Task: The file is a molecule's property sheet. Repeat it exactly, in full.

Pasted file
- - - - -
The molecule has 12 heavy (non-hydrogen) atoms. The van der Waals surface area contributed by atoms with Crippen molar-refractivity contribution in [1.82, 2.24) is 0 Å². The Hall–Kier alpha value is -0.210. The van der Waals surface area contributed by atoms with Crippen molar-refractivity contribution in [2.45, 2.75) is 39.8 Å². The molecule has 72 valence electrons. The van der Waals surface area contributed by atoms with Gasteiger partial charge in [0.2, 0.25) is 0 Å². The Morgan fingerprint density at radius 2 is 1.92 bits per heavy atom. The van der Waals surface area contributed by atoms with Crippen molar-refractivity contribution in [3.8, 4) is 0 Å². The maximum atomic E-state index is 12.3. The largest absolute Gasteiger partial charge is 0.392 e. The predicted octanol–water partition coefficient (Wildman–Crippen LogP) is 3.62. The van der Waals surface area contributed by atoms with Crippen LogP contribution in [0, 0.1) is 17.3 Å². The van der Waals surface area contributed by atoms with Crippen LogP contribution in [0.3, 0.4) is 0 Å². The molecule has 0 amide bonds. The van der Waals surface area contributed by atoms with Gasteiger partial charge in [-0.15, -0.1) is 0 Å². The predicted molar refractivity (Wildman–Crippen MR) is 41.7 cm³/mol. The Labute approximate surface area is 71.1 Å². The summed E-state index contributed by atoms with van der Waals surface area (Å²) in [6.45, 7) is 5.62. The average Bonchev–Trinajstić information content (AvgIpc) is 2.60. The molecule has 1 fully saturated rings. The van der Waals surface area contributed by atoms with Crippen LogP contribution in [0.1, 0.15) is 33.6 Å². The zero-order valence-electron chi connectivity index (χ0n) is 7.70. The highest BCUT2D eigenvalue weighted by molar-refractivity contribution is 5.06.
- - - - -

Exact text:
The molecule has 12 heavy (non-hydrogen) atoms. The van der Waals surface area contributed by atoms with Crippen molar-refractivity contribution in [1.82, 2.24) is 0 Å². The Hall–Kier alpha value is -0.210. The van der Waals surface area contributed by atoms with Crippen molar-refractivity contribution in [2.45, 2.75) is 39.8 Å². The molecule has 72 valence electrons. The van der Waals surface area contributed by atoms with Gasteiger partial charge in [0.2, 0.25) is 0 Å². The Morgan fingerprint density at radius 2 is 1.92 bits per heavy atom. The van der Waals surface area contributed by atoms with Crippen molar-refractivity contribution in [3.8, 4) is 0 Å². The maximum atomic E-state index is 12.3. The largest absolute Gasteiger partial charge is 0.392 e. The predicted octanol–water partition coefficient (Wildman–Crippen LogP) is 3.62. The van der Waals surface area contributed by atoms with Crippen LogP contribution in [0, 0.1) is 17.3 Å². The van der Waals surface area contributed by atoms with Crippen LogP contribution in [0.3, 0.4) is 0 Å². The molecule has 0 amide bonds. The van der Waals surface area contributed by atoms with Gasteiger partial charge in [-0.15, -0.1) is 0 Å². The predicted molar refractivity (Wildman–Crippen MR) is 41.7 cm³/mol. The Labute approximate surface area is 71.1 Å². The summed E-state index contributed by atoms with van der Waals surface area (Å²) in [6.45, 7) is 5.62. The average Bonchev–Trinajstić information content (AvgIpc) is 2.60. The molecule has 1 fully saturated rings. The van der Waals surface area contributed by atoms with Crippen LogP contribution in [0.1, 0.15) is 33.6 Å². The zero-order valence-electron chi connectivity index (χ0n) is 7.70. The highest BCUT2D eigenvalue weighted by molar-refractivity contribution is 5.06.